Up to now, QKD feasibility was demonstrated in laboratories and restricted field trials (as the one Telefónica and UPM performed back in 2009, demonstrating quantum key exchange over a fibre metro ring), but the actual deployment on commercial infrastructures and the integration with their operational procedures was still a pending issue. The installation in production facilities and using standard telecommunication systems is a first of its kind demonstration, which shows the capacity of the technology to reach real-world level of usability.
“The ability to use new network technologies like SDN, designed to increase the flexibility of the network, together with new QKD technology is what allows us to really converge quantum and classical networks on the existing optical fibre infrastructure. Now we have, for the first time, the capability to deploy quantum communications in an incremental way, avoiding large upfront costs and using the same infrastructure,” said Vicente Martin, Head of the Center for Computational Simulation who leads the team at UPM.
The field trial relies on a novel ‘Continuous Variables’ (CV) QKD technology. A particular feature of the tested devices is that they are flexible, software-controlled ones. The systems are optimally adapted to a seamless integration in the dynamical environment of SDN and Network Function Virtualization (NFV) networks, where the creation and modification of the optical fibre paths and required encryption follows commands received over software-based control interfaces. The latter functionality is ensured by integrating the CV-QKD devices with standard Optical Transport Network ones. The full scale QKD and SDN-NFV integration opens the way of providing high level security of novel flexible but critical infrastructures.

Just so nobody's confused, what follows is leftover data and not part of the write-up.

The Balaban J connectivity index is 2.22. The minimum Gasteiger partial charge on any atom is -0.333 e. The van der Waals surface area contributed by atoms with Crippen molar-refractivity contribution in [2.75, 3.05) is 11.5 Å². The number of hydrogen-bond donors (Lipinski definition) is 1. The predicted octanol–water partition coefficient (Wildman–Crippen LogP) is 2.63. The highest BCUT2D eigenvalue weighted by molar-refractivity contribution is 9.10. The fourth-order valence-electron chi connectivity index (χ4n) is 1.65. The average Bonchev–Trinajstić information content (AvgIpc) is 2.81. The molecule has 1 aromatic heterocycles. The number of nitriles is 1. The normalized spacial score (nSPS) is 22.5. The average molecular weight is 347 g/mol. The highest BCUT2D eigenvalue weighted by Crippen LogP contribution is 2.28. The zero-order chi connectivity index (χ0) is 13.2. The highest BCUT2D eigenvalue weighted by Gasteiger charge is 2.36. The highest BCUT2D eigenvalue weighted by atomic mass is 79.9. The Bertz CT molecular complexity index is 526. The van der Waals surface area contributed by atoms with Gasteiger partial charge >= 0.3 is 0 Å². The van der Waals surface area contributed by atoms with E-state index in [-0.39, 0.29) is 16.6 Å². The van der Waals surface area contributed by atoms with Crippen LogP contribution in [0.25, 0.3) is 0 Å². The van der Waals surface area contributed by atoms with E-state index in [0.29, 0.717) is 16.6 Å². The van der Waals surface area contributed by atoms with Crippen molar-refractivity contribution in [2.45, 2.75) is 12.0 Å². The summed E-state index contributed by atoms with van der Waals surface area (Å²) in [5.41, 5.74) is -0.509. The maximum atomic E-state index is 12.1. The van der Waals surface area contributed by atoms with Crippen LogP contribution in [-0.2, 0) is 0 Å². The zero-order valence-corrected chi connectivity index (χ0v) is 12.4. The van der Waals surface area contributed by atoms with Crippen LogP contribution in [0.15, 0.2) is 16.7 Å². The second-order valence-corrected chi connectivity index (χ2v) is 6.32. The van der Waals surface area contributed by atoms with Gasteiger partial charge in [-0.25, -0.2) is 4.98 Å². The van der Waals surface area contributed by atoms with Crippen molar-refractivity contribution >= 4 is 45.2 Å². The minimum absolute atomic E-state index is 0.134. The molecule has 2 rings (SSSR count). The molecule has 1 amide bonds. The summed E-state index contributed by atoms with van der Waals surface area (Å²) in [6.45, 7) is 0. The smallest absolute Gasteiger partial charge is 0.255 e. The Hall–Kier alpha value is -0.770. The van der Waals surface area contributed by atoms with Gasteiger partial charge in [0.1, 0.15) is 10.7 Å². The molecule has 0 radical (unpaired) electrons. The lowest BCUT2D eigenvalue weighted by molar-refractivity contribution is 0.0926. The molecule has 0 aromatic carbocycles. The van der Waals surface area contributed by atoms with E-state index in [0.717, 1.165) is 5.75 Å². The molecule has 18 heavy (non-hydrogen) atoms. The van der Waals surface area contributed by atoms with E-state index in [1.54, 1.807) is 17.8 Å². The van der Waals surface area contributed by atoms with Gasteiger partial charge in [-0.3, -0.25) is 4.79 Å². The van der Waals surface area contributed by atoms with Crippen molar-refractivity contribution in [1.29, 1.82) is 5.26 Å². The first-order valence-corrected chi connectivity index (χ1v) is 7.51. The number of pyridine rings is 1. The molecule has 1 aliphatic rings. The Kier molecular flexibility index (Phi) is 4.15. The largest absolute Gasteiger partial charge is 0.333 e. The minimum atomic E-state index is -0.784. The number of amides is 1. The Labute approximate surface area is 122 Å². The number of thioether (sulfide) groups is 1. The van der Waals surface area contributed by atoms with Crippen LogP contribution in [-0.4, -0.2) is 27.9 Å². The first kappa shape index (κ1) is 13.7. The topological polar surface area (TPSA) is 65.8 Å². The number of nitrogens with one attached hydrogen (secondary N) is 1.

Momtchil Peev, Huawei Project Leader of the Quantum Communication Project in Munich, said: “The test CV-QKD devices that we present here have the inherent CV advantages: they do not need (ultra) low-temperature (bulky) Single Photon Avalanche Detectors and can (potentially) reuse classical optical coherent communication technology. Moreover, instead of addressing performance records alone, we have chosen a flexible design focusing on control and key delivery interfaces, showing the feasibility of more seamless future integration into modern networks.”
The field trial employs the optical infrastructure provided by Telefónica Spain, connecting three different sites within the Madrid metropolitan area where software-controlled CV-QKD devices, developed by the Huawei Research Lab in Munich in collaboration with UPM are installed, together with SDN-based management modules developed by Telefónica’s GCTIO Network Innovation team and the components required to integrate QKD with NFV and SDN technologies developed by UPM. The combination of all these elements made possible the demonstration of the use of QKD techniques in a real production environment, combining classical data and quantum key transmission on the same fibre and shows how these services can be managed and used by different applications.